The draft regulation, unveiled on Tuesday by China’s Ministry of Education, is part of a package of provisions (in Chinese) designed to protect the “lawful rights and interests” of students while on campus. In a section dedicated to the prevention of sexual violations against minors, the draft stipulates that schools must create and complete guidelines for teacher-student interactions, and develop a working mechanism to “prevent, report, and address” sexual violations committed by educators.
According to Article 35 of the legislation, schools need to take “necessary measures” to prohibit adults employed by schools and other persons entering the campus from participating in acts that are harmful to students’ physical and mental health, including having romantic or sexual relationships with students, showing them pornographic content, and making sexually suggestive remarks to them.
In other parts of the document, the Ministry orders schools to protect various student rights, such as freedom of speech and action, equal access to educational and teaching facilities, and a non-excessive amount of homework. The Ministry also devoted several provisions to school bullying, directing teachers to handle reporting incidents of bullying in a timely manner, and encouraging school systems to discipline students who engage in bullying.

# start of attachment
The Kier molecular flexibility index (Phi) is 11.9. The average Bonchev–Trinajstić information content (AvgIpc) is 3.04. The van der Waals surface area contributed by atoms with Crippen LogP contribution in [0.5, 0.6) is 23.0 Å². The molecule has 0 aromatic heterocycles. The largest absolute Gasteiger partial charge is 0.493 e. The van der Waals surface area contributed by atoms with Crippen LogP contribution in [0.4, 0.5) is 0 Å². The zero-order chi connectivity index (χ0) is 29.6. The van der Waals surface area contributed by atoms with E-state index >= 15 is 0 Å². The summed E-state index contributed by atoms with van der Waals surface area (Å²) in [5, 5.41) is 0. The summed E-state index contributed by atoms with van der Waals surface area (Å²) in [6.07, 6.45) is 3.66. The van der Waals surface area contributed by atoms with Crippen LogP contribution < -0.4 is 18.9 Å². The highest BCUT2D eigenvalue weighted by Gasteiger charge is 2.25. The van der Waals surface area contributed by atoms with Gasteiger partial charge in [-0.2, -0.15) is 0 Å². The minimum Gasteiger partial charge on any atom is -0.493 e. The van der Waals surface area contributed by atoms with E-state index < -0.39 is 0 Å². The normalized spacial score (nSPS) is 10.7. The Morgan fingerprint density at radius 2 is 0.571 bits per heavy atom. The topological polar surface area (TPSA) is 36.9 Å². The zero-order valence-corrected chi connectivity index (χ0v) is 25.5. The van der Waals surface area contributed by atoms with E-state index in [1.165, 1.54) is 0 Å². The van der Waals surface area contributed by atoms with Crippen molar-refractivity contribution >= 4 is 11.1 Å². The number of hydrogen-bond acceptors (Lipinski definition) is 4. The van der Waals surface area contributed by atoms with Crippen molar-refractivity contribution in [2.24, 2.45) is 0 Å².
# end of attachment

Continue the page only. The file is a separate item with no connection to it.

Describing it as an “ambitious” attempt by the Chinese government to create a “blueprint” for regulating the relationship between students and their schools, the China Law Translate project, which has translated most of the document into English and published the work on its website, noted that the draft was groundbreaking in acknowledging that “minors have rights” and “are able to assert them against authority.”